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    Benefits Of The Alcohol for Seniors

    By Margarita Nahapetyan

    It is not a secret for all of us that consuming a glass or two of wine every day can be good for the heart. But is it true that light to moderate alcohol drinking is actually good for elderly people and even may prevent the development of physical disability? The researchers from University of California in Los Angeles suggest that indeed, it is now a scientifically proven fact.

    A study was led by Dr. Arun S. Karlamangla, an associate Professor of medicine in the division of geriatrics at the David Geffen School of Medicine at UCLA, who said that moderate drinking among seniors can significantly reduce the likelihood of physical problem developing in them that could later cause problems while walking, grooming, eating, dressing, personal hygiene, arising, and daily errands and chores. "If you start out in good health, alcohol consumption at light to moderate levels can be beneficial," said Dr. Karlamangla, "But if you don't start out healthy, alcohol will not give you a benefit," added the lead author of the study which was published in the American Journal of Epidemiology.

    Dr. Arun and his colleagues analyzed data from the National Health and Nutrition Examination Survey's Epidemiologic Follow-Up Study(1982, 1987 and 1992) which included 4,276 split evenly male and female, with an average age of 60.4 years. Drinkers were defined as light to moderate if they consumed less than 15 drinks per week and less than five drinks per drinking day (less than four per day for women). Heavy drinking was classified as 15 or more drinks per week, or five or more a day. Abstainers were those who consumed less than 12 alcohol beverages the previous year.

    Participants had been asked if they experienced no difficulty, some difficulty, much difficulty or complete inability performing any of the physical activities when alone and without help from others. Disability and drinking status of the elderly was established at the beginning of the study. 51 percent of men and 45 percent of women were light to moderate drinkers, 32 percent of men and 51 percent of women abstained from alcohol, and 17 percent of men and 4 percent of women were heavy drinkers. None of the seniors reported any disabilities while performing daily activities, but five years later 7 percent died and 15 percent became disabled.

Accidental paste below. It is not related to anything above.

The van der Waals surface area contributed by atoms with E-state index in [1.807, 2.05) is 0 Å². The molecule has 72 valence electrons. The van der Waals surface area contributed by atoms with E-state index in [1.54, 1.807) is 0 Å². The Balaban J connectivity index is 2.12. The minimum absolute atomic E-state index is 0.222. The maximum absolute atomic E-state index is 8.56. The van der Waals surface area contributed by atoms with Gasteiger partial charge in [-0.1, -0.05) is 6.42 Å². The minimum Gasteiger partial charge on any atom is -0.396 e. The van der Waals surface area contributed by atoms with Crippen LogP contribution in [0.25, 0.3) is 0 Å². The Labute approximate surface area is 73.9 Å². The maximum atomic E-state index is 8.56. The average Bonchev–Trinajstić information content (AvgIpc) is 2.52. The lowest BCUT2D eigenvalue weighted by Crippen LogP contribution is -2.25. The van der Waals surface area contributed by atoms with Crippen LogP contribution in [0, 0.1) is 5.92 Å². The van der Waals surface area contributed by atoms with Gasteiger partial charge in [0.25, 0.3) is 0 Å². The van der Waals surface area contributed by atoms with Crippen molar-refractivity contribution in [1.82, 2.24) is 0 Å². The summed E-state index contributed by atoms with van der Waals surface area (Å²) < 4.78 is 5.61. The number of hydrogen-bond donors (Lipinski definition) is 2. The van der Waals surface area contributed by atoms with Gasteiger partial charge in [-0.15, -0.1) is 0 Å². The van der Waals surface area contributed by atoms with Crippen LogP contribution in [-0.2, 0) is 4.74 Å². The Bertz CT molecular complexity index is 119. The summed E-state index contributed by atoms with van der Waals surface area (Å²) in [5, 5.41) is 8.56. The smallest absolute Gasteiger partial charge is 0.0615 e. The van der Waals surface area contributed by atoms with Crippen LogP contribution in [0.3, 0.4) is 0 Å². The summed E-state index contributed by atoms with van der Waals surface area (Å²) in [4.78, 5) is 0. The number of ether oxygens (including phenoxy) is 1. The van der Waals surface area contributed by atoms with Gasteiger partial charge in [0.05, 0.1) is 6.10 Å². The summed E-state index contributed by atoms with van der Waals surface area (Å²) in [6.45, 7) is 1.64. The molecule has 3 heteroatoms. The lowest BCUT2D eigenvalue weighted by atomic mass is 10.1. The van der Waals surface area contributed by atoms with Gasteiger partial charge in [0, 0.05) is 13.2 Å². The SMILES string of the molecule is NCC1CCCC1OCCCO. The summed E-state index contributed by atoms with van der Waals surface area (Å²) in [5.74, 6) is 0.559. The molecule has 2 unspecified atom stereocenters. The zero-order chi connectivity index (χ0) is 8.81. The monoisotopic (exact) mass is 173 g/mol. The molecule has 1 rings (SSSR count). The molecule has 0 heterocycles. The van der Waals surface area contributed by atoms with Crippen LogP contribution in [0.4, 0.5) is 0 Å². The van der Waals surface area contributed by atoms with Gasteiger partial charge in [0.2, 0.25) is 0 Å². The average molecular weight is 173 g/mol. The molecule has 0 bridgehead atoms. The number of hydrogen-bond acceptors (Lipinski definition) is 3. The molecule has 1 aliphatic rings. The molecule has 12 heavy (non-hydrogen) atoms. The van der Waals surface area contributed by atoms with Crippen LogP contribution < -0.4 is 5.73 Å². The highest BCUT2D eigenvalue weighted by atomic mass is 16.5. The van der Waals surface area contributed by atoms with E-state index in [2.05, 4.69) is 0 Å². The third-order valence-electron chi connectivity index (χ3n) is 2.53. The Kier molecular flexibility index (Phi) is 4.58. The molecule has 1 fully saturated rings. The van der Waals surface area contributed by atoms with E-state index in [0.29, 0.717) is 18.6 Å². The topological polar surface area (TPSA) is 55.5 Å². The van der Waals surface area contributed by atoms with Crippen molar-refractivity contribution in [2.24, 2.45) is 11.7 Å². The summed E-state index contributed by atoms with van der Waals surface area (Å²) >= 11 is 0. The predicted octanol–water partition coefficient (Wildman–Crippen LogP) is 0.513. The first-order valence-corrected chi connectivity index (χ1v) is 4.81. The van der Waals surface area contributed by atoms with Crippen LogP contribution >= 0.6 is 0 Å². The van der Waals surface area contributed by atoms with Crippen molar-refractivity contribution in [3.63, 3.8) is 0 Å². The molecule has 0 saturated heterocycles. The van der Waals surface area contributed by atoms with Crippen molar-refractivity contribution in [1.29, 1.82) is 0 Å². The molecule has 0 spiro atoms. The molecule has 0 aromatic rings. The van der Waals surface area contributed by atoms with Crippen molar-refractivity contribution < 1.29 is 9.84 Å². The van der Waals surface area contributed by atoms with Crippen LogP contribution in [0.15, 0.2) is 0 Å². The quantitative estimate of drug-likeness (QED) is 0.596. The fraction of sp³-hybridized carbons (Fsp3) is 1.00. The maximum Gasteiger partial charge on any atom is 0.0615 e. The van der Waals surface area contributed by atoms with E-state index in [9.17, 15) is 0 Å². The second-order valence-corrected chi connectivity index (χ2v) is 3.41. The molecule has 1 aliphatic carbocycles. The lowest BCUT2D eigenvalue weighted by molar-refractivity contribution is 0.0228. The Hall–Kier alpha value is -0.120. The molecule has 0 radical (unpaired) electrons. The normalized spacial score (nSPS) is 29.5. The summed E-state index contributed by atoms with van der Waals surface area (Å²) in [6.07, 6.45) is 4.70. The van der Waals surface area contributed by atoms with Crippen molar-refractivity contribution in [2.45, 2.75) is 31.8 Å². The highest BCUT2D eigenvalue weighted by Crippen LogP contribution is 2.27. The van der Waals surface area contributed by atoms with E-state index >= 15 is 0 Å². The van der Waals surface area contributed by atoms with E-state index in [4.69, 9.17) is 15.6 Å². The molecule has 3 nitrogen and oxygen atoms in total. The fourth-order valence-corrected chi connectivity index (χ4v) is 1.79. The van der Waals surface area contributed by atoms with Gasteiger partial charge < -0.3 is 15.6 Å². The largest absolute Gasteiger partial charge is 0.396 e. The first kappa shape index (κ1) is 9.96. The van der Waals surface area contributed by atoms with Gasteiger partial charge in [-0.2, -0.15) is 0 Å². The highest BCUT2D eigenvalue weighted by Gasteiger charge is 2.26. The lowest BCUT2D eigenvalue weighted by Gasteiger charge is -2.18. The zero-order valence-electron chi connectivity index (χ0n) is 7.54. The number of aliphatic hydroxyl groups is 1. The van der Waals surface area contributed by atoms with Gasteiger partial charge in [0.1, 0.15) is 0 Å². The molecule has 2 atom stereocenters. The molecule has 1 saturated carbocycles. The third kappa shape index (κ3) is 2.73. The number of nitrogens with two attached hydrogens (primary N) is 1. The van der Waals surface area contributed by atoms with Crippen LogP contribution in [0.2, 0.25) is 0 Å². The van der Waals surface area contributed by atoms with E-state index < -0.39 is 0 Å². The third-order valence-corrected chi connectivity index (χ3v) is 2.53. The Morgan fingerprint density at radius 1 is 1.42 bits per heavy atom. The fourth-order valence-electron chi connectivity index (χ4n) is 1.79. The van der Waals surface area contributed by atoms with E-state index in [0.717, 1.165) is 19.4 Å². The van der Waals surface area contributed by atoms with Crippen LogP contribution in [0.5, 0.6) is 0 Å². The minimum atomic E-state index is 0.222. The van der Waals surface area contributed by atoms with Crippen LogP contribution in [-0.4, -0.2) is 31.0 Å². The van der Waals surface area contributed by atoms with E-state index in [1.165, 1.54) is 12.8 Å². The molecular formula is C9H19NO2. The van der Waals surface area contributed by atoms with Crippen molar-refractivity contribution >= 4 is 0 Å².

The researchers noted that light to moderate drinkers in good health had a lower risk for developing new disabilities compared with heavy drinkers and abstainers. However, after controlling for confounding variables such as age, smoking, exercise, heart attacks and strokes, the benefits of alcohol consumption were seen only in physically healthier seniors, there was no such benefit seen in those who rated their health as poor. "Light to moderate alcohol consumption appears to have disability prevention benefits only in men and women in relatively good health. It is possible that those who report poor health have progressed too far on the pathway to disability to accrue benefits from alcohol consumption and that alcohol consumption may even be deleterious for them," the researchers wrote.

    The conclusion of the study was that:

    1. Healthy moderate drinkers had 17.7 percent chance of becoming disabled or dying in five years.

    2. Abstainers had 26.7 percent chance of dying or becoming disabled during in the same period of time.

    3. Heavy drinkers had 21.4 percent.

    Dr. Karlamangla said that patients in fair or poor health might be taking some or a lot of medications regularly. He noted that alcohol interacts with most of medical products, and the drug-alcohol interaction "may be responsible for more harm than good." Professor speculates that seniors who benefit from the effects of light to moderate drinking might have started drinking at a younger age. "They were probably middle-aged adults when they began drinking a glass of wine with dinner," he said. "It is that kind of drinking that is beneficial. Possible benefits we see are probably due to long-term drinking, not drinking that was recently started."

    Other authors of the study are: Catherine A. Sarkisian, Deborah M. Kado, Howard Dedes, Diana H. Liao, Sungjin Kim, David B. Reuben, Gail A. Greendale and Alison A. Moore (all of the David Geffen School of Medicine). Catherine Sarkisian is also affiliated with the Geriatric Research Education and Clinical Center of the Veterans Affairs Greater Los Angeles Healthcare System.

    The study was supported by the John A. Hartford Foundation/American Federation for Aging Research Medical Student Geriatrics Scholars Program, the National Institute on Alcohol Abuse and Alcoholism, and the Claude D. Pepper Older Americans Independence Center of the National Institute on Aging.

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